Harlequin ladybirds threat to local horticulture
Infestations of Harlequin ladybirds in the Gisborne district could pose a threat to the horticulture and viticulture industries.
Originally from Asia, the invasive species was first reported to the Ministry of Primary Industries in Auckland in 2016 and has since been found in the Waikato, Bay of Plenty and Taranaki regions.
Locally it has been discovered in Te Karaka and Matokitoki Valley.
Harlequin ladybirds are a potential threat to the horticulture industry where they feed on pip fruit, causing blemishes on the fruit. They are known to cluster within bunches of grapes before harvest resulting in tainted juice.
They also pose a nuisance to humans where they swarm in buildings and houses. They can bite and cause allergic rhinoconjunctivitis.
They eat other insect species and compete for food resources, posing a risk to the biodiversity of our ecosystem. They will eat native ladybirds and also swarm in beehives over winter, requiring manual removal.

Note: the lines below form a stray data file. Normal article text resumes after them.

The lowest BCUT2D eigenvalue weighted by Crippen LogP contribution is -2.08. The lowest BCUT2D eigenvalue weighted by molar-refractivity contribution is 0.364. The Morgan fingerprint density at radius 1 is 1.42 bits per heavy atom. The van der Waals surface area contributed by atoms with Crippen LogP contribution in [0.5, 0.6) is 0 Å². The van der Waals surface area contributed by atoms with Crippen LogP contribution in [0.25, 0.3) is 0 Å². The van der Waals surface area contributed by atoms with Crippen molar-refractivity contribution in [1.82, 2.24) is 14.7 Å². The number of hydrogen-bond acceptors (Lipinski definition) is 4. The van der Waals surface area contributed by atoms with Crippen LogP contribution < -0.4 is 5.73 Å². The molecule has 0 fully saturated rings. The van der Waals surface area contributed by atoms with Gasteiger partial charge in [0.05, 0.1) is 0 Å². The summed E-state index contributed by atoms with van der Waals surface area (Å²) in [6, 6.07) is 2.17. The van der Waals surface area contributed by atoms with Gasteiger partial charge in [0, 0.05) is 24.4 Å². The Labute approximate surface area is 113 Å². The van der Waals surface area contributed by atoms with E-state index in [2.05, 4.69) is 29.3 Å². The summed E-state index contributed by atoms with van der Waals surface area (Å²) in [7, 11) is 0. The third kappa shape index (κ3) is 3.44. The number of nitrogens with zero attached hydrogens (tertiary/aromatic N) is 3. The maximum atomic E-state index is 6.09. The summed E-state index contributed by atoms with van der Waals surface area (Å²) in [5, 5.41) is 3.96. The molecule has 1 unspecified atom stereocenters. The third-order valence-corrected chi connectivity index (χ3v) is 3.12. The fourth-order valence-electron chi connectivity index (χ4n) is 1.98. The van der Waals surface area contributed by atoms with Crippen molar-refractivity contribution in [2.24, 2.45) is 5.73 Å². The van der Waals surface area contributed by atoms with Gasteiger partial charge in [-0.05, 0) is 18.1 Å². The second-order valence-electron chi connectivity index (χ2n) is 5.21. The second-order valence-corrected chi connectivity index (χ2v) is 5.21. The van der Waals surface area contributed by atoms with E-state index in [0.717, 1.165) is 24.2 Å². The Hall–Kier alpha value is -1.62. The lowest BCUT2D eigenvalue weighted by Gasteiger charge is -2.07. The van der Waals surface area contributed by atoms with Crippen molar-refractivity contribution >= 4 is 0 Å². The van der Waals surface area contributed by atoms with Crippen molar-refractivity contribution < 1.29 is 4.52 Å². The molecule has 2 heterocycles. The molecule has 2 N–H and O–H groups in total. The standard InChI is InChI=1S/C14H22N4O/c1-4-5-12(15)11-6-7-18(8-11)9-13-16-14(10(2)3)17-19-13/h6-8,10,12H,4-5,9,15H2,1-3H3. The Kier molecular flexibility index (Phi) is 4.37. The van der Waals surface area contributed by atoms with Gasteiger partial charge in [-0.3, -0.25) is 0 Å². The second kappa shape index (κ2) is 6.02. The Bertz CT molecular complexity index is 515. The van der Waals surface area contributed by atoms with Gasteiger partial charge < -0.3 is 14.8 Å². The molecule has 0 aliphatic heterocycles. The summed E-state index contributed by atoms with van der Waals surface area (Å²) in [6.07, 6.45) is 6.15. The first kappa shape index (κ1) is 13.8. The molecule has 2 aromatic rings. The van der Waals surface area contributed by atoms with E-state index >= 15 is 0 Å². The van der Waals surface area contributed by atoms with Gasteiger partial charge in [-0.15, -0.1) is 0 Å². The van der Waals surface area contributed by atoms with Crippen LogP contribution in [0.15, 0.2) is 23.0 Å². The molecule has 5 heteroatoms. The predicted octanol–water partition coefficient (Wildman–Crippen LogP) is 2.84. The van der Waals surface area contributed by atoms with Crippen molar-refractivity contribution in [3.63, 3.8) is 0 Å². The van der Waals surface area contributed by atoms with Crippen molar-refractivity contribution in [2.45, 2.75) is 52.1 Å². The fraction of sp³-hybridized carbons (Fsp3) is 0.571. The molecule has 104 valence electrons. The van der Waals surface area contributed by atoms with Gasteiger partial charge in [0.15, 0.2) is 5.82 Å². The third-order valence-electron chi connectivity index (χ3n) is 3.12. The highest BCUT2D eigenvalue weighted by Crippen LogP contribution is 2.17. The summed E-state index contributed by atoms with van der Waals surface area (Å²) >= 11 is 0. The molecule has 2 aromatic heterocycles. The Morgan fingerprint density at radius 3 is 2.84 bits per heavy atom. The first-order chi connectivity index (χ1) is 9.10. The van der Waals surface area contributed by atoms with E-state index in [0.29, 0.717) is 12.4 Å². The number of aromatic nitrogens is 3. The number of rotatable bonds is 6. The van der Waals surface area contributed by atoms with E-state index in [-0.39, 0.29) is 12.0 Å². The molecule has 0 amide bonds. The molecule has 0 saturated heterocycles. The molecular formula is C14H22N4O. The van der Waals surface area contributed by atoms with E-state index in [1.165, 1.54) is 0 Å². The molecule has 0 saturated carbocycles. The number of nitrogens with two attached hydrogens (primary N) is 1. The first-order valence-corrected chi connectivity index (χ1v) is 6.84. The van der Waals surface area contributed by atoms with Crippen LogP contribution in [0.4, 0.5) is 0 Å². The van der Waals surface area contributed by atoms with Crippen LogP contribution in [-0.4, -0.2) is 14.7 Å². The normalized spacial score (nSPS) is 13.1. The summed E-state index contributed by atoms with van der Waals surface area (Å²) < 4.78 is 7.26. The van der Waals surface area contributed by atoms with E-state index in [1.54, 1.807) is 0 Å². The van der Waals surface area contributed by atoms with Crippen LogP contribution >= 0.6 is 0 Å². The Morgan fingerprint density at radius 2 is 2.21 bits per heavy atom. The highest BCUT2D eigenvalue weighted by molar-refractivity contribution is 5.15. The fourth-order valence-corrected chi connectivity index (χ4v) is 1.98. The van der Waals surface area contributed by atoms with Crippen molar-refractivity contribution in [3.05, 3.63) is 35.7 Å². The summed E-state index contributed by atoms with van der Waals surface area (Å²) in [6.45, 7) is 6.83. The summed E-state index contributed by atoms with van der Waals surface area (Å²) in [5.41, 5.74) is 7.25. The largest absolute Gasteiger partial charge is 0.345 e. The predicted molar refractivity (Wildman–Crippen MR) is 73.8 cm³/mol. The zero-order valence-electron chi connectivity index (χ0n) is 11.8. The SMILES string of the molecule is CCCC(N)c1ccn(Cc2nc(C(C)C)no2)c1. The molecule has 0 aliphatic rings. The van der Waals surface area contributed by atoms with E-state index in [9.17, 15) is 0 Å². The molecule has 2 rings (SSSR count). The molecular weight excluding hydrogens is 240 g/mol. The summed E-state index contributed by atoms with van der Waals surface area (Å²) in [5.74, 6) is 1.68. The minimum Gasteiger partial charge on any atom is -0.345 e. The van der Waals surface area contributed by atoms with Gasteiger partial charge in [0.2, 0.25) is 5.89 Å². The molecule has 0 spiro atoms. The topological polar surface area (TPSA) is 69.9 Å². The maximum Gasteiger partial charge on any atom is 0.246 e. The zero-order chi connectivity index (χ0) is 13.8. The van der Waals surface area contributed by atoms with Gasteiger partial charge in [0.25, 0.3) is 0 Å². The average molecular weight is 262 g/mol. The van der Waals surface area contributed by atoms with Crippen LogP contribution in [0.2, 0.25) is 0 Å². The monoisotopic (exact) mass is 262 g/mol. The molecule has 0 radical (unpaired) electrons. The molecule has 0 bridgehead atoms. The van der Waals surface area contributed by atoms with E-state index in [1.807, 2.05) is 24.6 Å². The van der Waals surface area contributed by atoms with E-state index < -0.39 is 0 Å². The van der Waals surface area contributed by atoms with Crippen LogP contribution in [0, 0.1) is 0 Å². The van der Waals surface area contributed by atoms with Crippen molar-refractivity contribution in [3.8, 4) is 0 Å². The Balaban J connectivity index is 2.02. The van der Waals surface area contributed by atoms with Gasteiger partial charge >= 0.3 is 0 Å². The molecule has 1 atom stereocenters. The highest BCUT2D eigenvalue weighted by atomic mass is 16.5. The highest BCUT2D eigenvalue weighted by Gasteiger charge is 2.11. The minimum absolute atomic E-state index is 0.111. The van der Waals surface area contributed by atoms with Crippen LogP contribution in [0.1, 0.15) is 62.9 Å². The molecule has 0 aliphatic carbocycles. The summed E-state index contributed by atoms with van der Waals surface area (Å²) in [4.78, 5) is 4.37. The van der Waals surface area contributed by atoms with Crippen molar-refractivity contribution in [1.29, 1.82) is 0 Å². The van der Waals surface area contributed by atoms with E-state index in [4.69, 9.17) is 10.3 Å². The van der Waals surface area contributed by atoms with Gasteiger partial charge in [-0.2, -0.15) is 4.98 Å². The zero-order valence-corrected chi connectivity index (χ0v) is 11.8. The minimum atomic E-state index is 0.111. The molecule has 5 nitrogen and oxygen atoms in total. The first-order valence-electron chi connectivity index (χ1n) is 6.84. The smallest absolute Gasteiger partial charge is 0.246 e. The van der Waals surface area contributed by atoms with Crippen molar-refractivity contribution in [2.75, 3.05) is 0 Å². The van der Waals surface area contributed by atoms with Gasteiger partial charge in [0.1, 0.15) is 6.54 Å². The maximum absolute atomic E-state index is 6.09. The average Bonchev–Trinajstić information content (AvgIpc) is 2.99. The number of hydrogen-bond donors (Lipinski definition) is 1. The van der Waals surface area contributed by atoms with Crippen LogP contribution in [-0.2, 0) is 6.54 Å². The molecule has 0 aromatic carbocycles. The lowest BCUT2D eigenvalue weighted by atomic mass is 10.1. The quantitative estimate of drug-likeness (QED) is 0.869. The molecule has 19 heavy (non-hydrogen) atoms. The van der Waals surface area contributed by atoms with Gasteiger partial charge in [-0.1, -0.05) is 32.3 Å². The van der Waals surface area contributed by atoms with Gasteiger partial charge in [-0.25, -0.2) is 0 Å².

Due to the highly variable nature of Harlequin ladybirds they can be hard to distinguish them from other ladybird species. The M shaped markings between the head and abdomen and 2 small bumps on the rear of the back are their identifying features, they are also slightly larger than common ladybirds.
The larvae and pupae have a spikier skin than common spotted ladybirds.
If you find Harlequin ladybirds, please collect the specimen, photograph it and contact MPI’s free 24-hour pest and disease hotline on 0800 809 966.
MPI are tracking their spread and can provide information to growers about the insect and its management.
Photo: taken by John McLean